It is safe to say that few technologies have changed personal fitness more than portable fitness trackers. These devices collect data for in-depth tracking of many different training parameters for coaching, analysis, registration and other purposes. But with all that data, how do you know for sure that your privacy will not fly out the window?
What information is collected?
The first key to securing data from a tracking device is to understand exactly what is in that data. The capabilities of wrist-worn trackers vary widely, from simple step counting and measuring basic activity to tracking advanced human performance data such as VO2 max (maximum oxygen uptake) and time spent in specific heart rate zones.
More performance parameters require more sensors and more sensors generate more data, which means that more sensitive information must be protected. Although your heart rate without identifying information would probably not mean much to someone who saw it, a wearable that tracks your running routes could provide information that is of great importance to stalkers or attackers. Other data, such as following the menstrual cycle on some devices, may allow a significant privacy violation.
The next key is knowing where the data is stored that your tracker collects. In older, very simple devices, such as pedometers or heart rate monitors, it just stays on the wearable itself. If this is the case, security is simple: know where your tracker is.
However, it is more likely that you are using a fitness band or smartwatch, in which case you are likely to connect to an external app for tracking, sharing, analyzing and / or coaching activities. That means that your data is now out of your hands and the word & # 39; trust & # 39; becomes very important.
If trust is not enough for you, there are several steps you can take to protect yourself when using a fitness tracker.
Read the user agreement
When you sign up for one of these services, whether provided by the device supplier or a third party, you will see a user agreement. Before signing any of these documents, you must read it. You will discover all sorts of interesting things, such as how much data the company collects from your wearable (and possibly your phone), what it can do with that data, how long it can keep the information, and whether you can get it back. (It also doesn't hurt to see if there is an arbitration clause for which you want to unsubscribe.)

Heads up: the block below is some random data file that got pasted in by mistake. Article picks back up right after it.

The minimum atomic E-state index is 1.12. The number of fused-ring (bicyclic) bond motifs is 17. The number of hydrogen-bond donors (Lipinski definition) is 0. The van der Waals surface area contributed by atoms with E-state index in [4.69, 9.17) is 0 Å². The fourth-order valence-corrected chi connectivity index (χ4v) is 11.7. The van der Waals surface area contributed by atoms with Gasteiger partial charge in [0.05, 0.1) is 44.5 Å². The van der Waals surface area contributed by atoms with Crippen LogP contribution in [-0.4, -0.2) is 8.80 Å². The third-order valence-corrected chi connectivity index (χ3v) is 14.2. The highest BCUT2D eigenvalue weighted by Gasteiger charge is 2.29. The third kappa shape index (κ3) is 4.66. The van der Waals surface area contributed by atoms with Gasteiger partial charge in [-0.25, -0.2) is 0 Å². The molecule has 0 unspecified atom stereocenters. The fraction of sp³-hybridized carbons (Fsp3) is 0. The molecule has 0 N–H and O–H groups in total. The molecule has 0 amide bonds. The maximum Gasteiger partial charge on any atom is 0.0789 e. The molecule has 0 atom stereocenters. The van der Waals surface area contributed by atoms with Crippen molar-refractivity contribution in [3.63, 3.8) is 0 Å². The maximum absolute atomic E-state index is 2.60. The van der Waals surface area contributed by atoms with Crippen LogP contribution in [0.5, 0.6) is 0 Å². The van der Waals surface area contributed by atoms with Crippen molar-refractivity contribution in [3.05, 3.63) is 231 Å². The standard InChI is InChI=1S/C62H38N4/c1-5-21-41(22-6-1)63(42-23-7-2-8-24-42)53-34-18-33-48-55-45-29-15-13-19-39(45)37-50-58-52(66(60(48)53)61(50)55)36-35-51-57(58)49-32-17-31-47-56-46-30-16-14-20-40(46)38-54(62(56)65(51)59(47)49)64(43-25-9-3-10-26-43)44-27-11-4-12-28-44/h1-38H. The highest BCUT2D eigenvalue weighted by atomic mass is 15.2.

If one of the clauses in that agreement gives you a break, that is exactly what you need to do: break. Determine whether the information and advice you receive is worthwhile to rely on the security of your personal information for the service. You can make the decision, but you can make an informed decision.
Limit the data that is collected
All too often apps and devices collect much more data than is necessary. If possible, have them only collect and store the data that is required to give you the feedback you want. For example, if you want to count your steps and heart rate but are not really interested in your sleeping habits, turn off the sleep tracker.
Also regularly check whether your apps have not expanded their data footprint. For example, if you want pace, cadence, and speed information, it is very unlikely that this will come from your phone's microphone. If the connecting app requests that access, simply say & # 39; no & # 39 ;.
Set two-factor authentication
Currently, two-factor authentication or 2FA is one of the best ways to secure your accounts – including your fitness tracking apps. A code is generated and sent to a trusted device (such as your phone) and you enter the code to verify your identity. Different 2FA systems are currently available. For example, if you use an Apple Watch, you can use 2FA via iCloud. Check to see which systems work with your fitness tracker. The extra security is worth it.
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